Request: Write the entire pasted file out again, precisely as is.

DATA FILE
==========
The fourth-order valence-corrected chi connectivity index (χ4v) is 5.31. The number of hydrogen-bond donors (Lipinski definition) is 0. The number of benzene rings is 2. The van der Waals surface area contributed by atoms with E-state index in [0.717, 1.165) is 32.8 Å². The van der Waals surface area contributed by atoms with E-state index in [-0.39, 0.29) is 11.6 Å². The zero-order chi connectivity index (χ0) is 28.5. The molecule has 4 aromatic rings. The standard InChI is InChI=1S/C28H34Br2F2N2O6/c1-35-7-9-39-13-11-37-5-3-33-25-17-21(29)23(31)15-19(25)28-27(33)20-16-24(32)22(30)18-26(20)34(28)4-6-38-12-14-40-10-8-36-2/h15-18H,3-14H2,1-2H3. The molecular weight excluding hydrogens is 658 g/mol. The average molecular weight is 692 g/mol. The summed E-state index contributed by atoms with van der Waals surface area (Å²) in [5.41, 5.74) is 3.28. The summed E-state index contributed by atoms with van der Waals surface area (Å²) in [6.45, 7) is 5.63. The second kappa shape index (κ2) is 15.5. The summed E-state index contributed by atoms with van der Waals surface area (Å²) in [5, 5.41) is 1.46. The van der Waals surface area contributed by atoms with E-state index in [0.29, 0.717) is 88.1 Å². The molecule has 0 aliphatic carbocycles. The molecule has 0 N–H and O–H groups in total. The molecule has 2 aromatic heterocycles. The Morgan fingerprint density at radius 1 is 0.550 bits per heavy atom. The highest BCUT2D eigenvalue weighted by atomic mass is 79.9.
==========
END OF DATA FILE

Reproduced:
The fourth-order valence-corrected chi connectivity index (χ4v) is 5.31. The number of hydrogen-bond donors (Lipinski definition) is 0. The number of benzene rings is 2. The van der Waals surface area contributed by atoms with E-state index in [0.717, 1.165) is 32.8 Å². The van der Waals surface area contributed by atoms with E-state index in [-0.39, 0.29) is 11.6 Å². The zero-order chi connectivity index (χ0) is 28.5. The molecule has 4 aromatic rings. The standard InChI is InChI=1S/C28H34Br2F2N2O6/c1-35-7-9-39-13-11-37-5-3-33-25-17-21(29)23(31)15-19(25)28-27(33)20-16-24(32)22(30)18-26(20)34(28)4-6-38-12-14-40-10-8-36-2/h15-18H,3-14H2,1-2H3. The molecular weight excluding hydrogens is 658 g/mol. The average molecular weight is 692 g/mol. The summed E-state index contributed by atoms with van der Waals surface area (Å²) in [5.41, 5.74) is 3.28. The summed E-state index contributed by atoms with van der Waals surface area (Å²) in [6.45, 7) is 5.63. The second kappa shape index (κ2) is 15.5. The summed E-state index contributed by atoms with van der Waals surface area (Å²) in [5, 5.41) is 1.46. The van der Waals surface area contributed by atoms with E-state index in [0.29, 0.717) is 88.1 Å². The molecule has 0 aliphatic carbocycles. The molecule has 0 N–H and O–H groups in total. The molecule has 2 aromatic heterocycles. The Morgan fingerprint density at radius 1 is 0.550 bits per heavy atom. The highest BCUT2D eigenvalue weighted by atomic mass is 79.9.